[Congressional Record Volume 140, Number 140 (Friday, September 30, 1994)]
[Page S]
From the Congressional Record Online through the Government Printing Office [www.gpo.gov]

[Congressional Record: September 30, 1994]
From the Congressional Record Online via GPO Access [wais.access.gpo.gov]


  Mrs. HUTCHISON. Mr. President, on August 5, 35 Senators signed a 
letter to the majority leader regarding consideration by the Senate of 
the Convention on Bio-Diversity. The letter requested that the Senate 
delay consideration of the treaty until our concerns were addressed. 
These concerns remain, but it appears that the majority leader intends 
to bring up the treaty before adjournment.
  Under the treaty, a conference of parties will meet after the treaty 
is in force to negotiate the details of the treaty. We need to know how 
the Senate, in fulfilling its constitutional responsibilities to concur 
in treaties, can review the provisions of a treaty that will not be 
written until the meeting of the conference of parties. As Senators 
Helms, Pressler, and Coverdell stated in the committee report on this 
Bio-Diversity Treaty.

       The financing mechanism, the degree to which intellectual 
     property is protected, the definitions of developed and 
     developing states, the voting weights and procedures for 
     member states: all of these and other important matters are 
     left undecided.

  Moreover, the convention and resolution of ratification do not 
require that protocols or amendments developed by the conference of 
parties that are signed by the President be submitted to the Senate for 
ratification. Protocols are being drafted for the November conference 
that we have not had a chance to review and will not have the 
opportunity to approve. We are sworn to uphold the Constitution. We 
cannot delegate that duty with a blank check to an international body, 
or to the President.
  We need to know why the treaty prohibits countries from making 
reservations from agreeing to any of its provisions. Because the treaty 
is not subject to reservation, any congressional or Executive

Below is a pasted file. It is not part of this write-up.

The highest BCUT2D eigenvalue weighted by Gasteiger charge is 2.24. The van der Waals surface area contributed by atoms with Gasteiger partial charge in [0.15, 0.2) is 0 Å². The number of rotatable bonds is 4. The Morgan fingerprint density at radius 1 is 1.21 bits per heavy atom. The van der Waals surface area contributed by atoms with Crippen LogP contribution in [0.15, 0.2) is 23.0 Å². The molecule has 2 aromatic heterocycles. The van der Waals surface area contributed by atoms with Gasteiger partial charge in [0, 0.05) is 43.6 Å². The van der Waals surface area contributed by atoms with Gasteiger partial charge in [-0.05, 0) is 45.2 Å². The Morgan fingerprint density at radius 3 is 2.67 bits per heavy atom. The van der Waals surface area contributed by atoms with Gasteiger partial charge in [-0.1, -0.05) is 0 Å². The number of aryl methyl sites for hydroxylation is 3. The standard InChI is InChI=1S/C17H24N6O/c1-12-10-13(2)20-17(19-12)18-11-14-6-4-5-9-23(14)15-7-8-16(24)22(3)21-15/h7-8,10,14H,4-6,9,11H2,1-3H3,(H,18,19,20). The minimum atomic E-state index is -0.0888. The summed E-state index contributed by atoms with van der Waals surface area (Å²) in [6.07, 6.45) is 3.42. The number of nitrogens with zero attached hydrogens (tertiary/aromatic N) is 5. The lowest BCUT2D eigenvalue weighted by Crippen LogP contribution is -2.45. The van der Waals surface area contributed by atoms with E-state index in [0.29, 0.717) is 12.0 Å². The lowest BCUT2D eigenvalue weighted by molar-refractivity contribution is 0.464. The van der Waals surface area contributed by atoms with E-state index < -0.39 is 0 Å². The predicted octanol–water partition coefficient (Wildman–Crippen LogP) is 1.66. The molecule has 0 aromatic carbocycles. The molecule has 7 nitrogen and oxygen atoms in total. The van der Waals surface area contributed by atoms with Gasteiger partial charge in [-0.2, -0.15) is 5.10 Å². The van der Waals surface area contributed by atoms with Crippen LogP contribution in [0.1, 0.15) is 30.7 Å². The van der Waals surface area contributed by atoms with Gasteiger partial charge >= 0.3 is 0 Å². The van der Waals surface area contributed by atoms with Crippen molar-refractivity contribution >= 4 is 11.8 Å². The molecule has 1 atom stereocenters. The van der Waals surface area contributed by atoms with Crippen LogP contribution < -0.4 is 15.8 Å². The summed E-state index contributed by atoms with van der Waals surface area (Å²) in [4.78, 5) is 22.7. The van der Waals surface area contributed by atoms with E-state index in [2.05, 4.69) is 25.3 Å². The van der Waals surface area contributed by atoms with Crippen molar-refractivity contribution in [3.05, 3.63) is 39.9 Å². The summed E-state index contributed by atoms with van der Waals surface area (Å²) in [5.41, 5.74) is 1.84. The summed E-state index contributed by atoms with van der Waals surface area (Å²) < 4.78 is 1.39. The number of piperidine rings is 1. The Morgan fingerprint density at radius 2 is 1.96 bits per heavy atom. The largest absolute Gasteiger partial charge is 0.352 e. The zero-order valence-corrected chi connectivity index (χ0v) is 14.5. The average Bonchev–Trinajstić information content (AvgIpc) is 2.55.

statements saying we do not agree to be bound by a provision of the 
treaty will be ineffective after the treaty is in force. We will 
instead be bound by the conference's interpretations of the treaty.
  I am especially concerned about the effect of the treaty on private 
property rights in my State and throughout America. Private property is 
constitutionally protected, yet one of the draft protocols to this 
treaty proposes ``an increase in the area and connectivity of 
habitat.'' It envisions buffer zones and corridors connecting habitat 
areas where human use will be severely limited. Are we going to agree 
to a treaty that will require the U.S. Government to condemn property 
for wildlife highways? Are we planning to pay for this property? One 
group, the Maine Conservation Rights Institute, has prepared maps of 
what this would mean--I do not know if they are accurate yet, but that 
is my point. Neither do the proponents of this treaty.
  Article 10 of the treaty states that we must ``protect and encourage 
customary use of biological resources * * * that are compatible with 
conservation or sustainable use requirements''--as set by the treaty. 
Whether our ranchers could continue to use public and private land for 
grazing could depend not just on the Secretary of the Interior's latest 
grazing rulemaking, but on whether grazing is considered a compatible 
use for conservation under the treaty. This bio-diversity treaty could